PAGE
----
March 11, 2018
SXSW Review: ‘Blockers’ is a Hilarious, Empowering Raunch Fest
SXSW 2018 Review
Universal Pictures; 102 minutes
Director: Kay Cannon
Written by John Fink on March 11, 2018
Blockers doesn’t pull off the impossible so much as it turns the tables on a common formula, finding something fresh, empowering, and hilarious in that time-old story of a group of friends making a pact to lose their V-card on prom night. Directed by Kay Cannon, there are a few more real-world complications for our leads, including Lisa (Leslie Mann), a single mother with an unhealthy obsession with her daughter; Mitchell (John Cena), a buff yet sensitive dad in a committed marriage; and Hunter (Ike Barinholtz), a party boy with surprising depth. This studio comedy even finds room for a tender (yet still very funny) coming out story to overbearing parents.
The girls are given their own agency as well. Lisa’s daughter Julie (Kathryn Newton) is dating Austin (Graham Phillips), a good guy with, as we discover in the film’s funniest scenes, an open relationship with his sexually adventurous parents. There’s the rebel Kayla (Geraldine Viswanathan) who dates a local artisan drug dealer, and Sam (Gideon Aldon), Mitchell’s daughter who is thrust into the virginity pact. Sam is slowly on the verge of coming out to her friends, finding herself more attracted to the mystical Angelica (Ramona Young) rather than her pudgy, top-hat adored date Chad (played hilariously by Jimmy Bellinger).
Through the magic of iMessage, Lisa, Mitchell, and Hunter catch on to the sex pact, rushing to put an end to it, first at prom and later in a raunchy scene featured prominently in the trailers. In fact, don’t let those by-the-numbers previews prevent one from seeking out a comedy that has more on its mind than most studio offerings. Directed by veteran screenwriter (30 Rock, Pitch Perfect) and first-time filmmaker Kay Cannon, Blockers is a high-energy sex comedy largely divorced from the male gaze, turning the genre on its head with more insight than usual. What can often feel revolutionary is the attention to details as Julie wants her first time to be perfect and insists on spreading flower petals (as she comments, “like in that romantic comedy American Beauty.”)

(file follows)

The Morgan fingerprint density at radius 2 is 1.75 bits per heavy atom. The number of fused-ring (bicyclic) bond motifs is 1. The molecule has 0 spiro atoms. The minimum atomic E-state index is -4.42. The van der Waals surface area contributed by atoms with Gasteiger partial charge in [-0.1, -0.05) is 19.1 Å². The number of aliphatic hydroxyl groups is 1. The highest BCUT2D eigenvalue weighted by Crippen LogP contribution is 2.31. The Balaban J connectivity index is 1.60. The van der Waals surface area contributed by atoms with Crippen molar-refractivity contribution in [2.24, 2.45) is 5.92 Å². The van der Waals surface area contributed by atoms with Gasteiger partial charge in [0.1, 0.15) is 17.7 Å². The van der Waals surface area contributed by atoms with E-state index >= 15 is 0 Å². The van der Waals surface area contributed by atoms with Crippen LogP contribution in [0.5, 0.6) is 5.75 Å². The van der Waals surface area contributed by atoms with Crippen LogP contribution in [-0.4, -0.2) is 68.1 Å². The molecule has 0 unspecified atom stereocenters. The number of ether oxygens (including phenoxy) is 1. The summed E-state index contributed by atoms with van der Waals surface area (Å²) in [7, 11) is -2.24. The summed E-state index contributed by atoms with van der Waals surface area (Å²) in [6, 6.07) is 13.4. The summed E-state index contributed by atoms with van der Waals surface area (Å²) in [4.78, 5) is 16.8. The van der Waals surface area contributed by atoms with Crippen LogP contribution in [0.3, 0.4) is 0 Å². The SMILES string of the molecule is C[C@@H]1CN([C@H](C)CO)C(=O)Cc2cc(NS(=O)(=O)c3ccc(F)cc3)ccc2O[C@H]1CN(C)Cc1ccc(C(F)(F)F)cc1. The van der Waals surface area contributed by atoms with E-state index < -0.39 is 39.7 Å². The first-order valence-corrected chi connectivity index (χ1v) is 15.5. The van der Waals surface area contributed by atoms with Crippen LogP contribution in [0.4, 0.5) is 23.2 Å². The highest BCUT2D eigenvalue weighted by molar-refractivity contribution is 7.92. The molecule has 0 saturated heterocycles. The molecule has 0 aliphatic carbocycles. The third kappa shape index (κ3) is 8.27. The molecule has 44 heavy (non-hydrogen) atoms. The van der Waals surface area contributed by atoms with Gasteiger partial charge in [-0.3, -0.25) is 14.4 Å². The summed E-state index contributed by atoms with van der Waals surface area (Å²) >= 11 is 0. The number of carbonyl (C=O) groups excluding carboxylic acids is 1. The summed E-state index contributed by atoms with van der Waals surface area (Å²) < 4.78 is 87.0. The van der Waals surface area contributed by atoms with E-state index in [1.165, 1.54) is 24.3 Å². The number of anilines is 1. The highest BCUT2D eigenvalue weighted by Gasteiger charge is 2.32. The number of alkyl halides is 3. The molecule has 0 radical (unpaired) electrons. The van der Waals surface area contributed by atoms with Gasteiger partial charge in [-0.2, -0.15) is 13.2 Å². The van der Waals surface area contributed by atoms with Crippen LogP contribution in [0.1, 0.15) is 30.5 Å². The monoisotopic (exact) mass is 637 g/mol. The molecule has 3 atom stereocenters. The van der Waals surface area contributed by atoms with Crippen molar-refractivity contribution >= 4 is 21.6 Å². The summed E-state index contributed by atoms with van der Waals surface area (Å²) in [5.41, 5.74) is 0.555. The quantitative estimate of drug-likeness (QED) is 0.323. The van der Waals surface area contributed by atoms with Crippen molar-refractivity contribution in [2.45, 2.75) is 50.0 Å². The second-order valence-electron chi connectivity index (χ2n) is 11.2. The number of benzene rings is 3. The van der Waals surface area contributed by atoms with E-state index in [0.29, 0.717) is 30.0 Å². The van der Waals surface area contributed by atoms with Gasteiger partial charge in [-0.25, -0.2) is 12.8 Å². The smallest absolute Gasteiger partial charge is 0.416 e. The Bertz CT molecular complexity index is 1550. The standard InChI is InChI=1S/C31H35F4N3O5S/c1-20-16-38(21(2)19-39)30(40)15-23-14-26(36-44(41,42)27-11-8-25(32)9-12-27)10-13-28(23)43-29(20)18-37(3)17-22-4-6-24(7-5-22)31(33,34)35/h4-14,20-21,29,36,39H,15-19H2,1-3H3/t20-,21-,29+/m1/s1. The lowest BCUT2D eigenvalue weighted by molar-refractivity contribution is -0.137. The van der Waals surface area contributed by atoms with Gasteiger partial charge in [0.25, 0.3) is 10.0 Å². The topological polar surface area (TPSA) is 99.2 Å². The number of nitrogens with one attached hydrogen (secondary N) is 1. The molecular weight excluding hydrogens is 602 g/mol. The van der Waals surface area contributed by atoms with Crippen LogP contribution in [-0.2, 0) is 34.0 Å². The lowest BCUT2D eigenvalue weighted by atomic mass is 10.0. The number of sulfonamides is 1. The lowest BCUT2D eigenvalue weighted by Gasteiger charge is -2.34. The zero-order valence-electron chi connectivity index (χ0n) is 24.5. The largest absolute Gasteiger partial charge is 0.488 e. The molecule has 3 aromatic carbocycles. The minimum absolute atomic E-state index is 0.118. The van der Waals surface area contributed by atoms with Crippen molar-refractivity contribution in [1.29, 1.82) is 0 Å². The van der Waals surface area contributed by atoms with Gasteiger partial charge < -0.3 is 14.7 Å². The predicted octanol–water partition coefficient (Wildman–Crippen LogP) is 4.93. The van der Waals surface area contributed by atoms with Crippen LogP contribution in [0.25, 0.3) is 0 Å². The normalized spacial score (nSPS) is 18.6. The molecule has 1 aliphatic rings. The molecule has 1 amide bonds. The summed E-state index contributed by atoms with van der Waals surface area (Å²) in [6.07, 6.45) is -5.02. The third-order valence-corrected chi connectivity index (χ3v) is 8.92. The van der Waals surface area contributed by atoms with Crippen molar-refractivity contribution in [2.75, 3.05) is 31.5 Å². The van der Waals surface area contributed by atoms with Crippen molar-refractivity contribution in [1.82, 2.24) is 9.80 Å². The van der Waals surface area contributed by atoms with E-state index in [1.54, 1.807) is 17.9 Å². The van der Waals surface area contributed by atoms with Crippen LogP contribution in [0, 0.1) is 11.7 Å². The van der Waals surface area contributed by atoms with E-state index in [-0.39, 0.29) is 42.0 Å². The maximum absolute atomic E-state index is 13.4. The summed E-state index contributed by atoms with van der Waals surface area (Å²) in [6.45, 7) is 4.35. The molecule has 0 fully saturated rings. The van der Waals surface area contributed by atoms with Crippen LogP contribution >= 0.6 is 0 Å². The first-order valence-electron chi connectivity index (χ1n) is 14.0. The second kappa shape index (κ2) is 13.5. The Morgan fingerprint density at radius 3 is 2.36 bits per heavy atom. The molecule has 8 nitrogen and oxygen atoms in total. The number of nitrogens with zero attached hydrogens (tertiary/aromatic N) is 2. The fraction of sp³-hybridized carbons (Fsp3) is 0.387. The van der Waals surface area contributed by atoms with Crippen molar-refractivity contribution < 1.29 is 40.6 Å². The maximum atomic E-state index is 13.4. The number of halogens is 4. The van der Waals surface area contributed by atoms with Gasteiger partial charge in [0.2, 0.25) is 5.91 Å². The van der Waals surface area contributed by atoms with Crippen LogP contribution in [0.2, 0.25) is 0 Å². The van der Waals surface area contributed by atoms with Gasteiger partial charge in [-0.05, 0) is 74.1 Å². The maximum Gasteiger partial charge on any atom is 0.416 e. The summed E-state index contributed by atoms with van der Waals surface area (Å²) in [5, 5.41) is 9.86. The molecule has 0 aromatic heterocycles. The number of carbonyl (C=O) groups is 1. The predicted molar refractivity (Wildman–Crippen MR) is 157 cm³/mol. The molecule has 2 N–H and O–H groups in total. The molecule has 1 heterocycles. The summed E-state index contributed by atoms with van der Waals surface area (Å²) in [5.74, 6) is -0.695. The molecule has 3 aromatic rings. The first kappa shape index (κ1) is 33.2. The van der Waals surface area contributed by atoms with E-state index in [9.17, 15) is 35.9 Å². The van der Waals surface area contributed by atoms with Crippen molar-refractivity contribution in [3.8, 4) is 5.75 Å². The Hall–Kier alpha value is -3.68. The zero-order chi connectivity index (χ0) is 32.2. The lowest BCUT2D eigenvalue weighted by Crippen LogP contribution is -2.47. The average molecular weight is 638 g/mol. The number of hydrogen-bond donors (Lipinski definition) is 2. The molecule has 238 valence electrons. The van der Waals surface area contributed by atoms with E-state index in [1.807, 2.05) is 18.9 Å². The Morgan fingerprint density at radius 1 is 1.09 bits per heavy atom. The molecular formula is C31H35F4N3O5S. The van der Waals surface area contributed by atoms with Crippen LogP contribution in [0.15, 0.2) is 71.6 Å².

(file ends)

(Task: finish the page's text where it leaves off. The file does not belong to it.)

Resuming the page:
Blockers, of course, contains all the usual raunch including butt-chugging and drug humor, along with first-rate physical comedy by Cena, Barinholtz, and Mann as they debate parenting styles and motivations. Lisa and Mitchell seem to have a hard time letting go while Hunter is committed to giving his daughter the time of her life, which includes saving her from having sex with Chad. Working from a script credited to five screenwriters (Brian Kehoe, Jim Kehoe, Eben Russell, and Harold & Kumar‘s Jon Hurwitz and Hayden Schlossberg), Cannon avoids the usual trappings of a high school comedy that is divorced from reality, granting the high school girls at the center of the comedy their own space for healthy conversation akin to what American Pie achieved nearly two decades ago. The sex pact comedy subgenre has grown up and the future is female.
Blockers premiered at SXSW and opens on April 6.
See More: Blockers, Festivals, Kay Cannon, SXSW 2018